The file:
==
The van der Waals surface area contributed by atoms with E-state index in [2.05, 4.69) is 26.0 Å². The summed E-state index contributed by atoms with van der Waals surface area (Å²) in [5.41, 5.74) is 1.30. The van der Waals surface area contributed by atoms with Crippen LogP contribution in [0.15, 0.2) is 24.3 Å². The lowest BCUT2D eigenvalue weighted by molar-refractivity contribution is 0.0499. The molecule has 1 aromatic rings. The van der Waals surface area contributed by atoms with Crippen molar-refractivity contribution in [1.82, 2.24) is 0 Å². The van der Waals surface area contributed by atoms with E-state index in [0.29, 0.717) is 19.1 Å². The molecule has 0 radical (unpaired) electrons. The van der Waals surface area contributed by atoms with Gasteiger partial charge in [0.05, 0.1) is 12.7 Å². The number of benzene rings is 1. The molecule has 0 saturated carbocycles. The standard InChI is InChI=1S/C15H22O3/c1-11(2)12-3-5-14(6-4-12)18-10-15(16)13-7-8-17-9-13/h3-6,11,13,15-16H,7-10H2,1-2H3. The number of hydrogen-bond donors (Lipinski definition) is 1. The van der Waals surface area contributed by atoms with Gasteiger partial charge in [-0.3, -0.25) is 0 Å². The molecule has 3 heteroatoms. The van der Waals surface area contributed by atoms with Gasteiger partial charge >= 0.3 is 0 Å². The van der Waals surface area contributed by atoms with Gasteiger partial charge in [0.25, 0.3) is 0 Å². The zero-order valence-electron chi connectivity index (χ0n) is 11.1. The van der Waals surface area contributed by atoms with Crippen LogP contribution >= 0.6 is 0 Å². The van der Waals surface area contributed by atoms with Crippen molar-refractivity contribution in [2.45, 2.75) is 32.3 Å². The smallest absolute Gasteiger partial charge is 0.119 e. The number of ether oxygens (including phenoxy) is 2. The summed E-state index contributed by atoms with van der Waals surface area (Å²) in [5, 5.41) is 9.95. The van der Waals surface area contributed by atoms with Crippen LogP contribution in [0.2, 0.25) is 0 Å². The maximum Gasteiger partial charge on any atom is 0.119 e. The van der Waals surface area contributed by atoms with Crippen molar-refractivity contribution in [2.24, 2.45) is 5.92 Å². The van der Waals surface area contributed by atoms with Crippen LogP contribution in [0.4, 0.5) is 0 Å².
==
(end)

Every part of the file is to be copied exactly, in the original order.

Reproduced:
The van der Waals surface area contributed by atoms with E-state index in [2.05, 4.69) is 26.0 Å². The summed E-state index contributed by atoms with van der Waals surface area (Å²) in [5.41, 5.74) is 1.30. The van der Waals surface area contributed by atoms with Crippen LogP contribution in [0.15, 0.2) is 24.3 Å². The lowest BCUT2D eigenvalue weighted by molar-refractivity contribution is 0.0499. The molecule has 1 aromatic rings. The van der Waals surface area contributed by atoms with Crippen molar-refractivity contribution in [1.82, 2.24) is 0 Å². The van der Waals surface area contributed by atoms with E-state index in [0.29, 0.717) is 19.1 Å². The molecule has 0 radical (unpaired) electrons. The van der Waals surface area contributed by atoms with Gasteiger partial charge in [0.05, 0.1) is 12.7 Å². The number of benzene rings is 1. The molecule has 0 saturated carbocycles. The standard InChI is InChI=1S/C15H22O3/c1-11(2)12-3-5-14(6-4-12)18-10-15(16)13-7-8-17-9-13/h3-6,11,13,15-16H,7-10H2,1-2H3. The number of hydrogen-bond donors (Lipinski definition) is 1. The van der Waals surface area contributed by atoms with Gasteiger partial charge in [-0.3, -0.25) is 0 Å². The molecule has 3 heteroatoms. The van der Waals surface area contributed by atoms with Gasteiger partial charge >= 0.3 is 0 Å². The van der Waals surface area contributed by atoms with Gasteiger partial charge in [0.25, 0.3) is 0 Å². The zero-order valence-electron chi connectivity index (χ0n) is 11.1. The van der Waals surface area contributed by atoms with Crippen LogP contribution >= 0.6 is 0 Å². The van der Waals surface area contributed by atoms with Crippen molar-refractivity contribution in [2.45, 2.75) is 32.3 Å². The smallest absolute Gasteiger partial charge is 0.119 e. The number of ether oxygens (including phenoxy) is 2. The summed E-state index contributed by atoms with van der Waals surface area (Å²) in [5, 5.41) is 9.95. The van der Waals surface area contributed by atoms with Crippen LogP contribution in [0.2, 0.25) is 0 Å². The maximum Gasteiger partial charge on any atom is 0.119 e. The van der Waals surface area contributed by atoms with Crippen molar-refractivity contribution in [2.24, 2.45) is 5.92 Å². The van der Waals surface area contributed by atoms with Crippen LogP contribution in [0.4, 0.5) is 0 Å².